The Neilsons had a bit of extra fun Sunday, rolling games of 190, 233 and 222 that, with their 234 handicap, gave them an 879 series, good enough to win Division B and take home $140. The divisions are based on averages, with the higher ones in Division A, so most Division A bowlers have lower handicaps. On this day, handicaps ranged from 89 to 186.

One of the teams with the 89 handicap was Charity Musial and Joe Matassa, and both of them are among the more avid bowlers in the club.

“Probably about 50 years,” Musial said when asked how long she has bowled. But experience guarantees nothing, and Musial was one of several bowlers who said she was in a bit of a slump. What do you do then?

“A lot of people do a lot of different things,” she said. “If you have access to lessons, sometimes you go take a couple of lessons to kind of figure yourself out. In my case, a lot of times it’s called buy a new bowling ball. I bowl a lot. I bowl four times a week in leagues, so my bowling balls get used a lot.”

Musial said she bowled in a lot of tournaments before COVID-19 changed everything.

“I was struggling my first couple of weeks with this new system,” Matassa said, referring to the protocols put in place when the bowling alley reopened during the pandemic. “When you have to bowl on one lane with everybody it’s tough compared to bowling on two different lanes.”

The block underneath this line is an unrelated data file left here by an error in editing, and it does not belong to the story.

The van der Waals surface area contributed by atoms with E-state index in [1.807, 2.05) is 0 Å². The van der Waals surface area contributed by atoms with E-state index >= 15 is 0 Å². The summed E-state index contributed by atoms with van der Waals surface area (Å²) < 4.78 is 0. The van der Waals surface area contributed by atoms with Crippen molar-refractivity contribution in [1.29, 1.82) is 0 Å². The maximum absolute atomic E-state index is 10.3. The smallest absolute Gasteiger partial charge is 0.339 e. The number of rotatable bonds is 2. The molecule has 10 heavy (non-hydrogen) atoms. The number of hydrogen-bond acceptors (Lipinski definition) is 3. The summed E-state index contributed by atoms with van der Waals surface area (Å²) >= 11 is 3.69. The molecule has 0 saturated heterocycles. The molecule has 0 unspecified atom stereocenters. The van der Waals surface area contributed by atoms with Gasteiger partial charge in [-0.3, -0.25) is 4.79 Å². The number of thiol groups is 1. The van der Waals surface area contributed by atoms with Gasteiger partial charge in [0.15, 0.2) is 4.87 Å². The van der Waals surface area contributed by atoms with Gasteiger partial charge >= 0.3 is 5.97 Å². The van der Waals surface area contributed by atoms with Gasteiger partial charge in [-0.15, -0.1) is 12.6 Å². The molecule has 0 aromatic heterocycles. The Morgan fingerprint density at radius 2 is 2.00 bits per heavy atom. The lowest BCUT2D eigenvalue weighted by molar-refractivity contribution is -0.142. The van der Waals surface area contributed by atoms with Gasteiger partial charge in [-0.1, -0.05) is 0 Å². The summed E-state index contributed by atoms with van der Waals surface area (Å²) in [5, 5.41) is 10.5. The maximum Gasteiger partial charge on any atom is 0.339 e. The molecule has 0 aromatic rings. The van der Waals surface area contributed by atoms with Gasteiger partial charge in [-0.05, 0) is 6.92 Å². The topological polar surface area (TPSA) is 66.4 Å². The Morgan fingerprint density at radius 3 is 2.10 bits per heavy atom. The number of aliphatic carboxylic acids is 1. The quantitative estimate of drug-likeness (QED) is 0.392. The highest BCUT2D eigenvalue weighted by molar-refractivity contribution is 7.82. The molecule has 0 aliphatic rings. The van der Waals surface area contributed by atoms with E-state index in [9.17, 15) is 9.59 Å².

“If we had both lanes, there would be way more people,” added Troy Smith, one of the Nugget’s more recent 300 bowlers. “But this is actually the biggest turnout we’ve had in a while. People didn’t want to come because people didn’t want to wear masks. But you can’t run away from bowling. If it’s your life, you’re going to come back.”

Smith is another one who regularly bowls in more competitive situations, as is Matassa, who bowls three nights each week in leagues with his son, Anthony, another recent 300 bowler at the Nugget — twice, actually — who now works the desk there.

“I’ve been here eight years, and this is where I’ve met everybody I know, right here at the bowling alley,” Joe Matassa said. “We have fun, and that’s all it is. If you can’t have fun, you don’t need to be here.”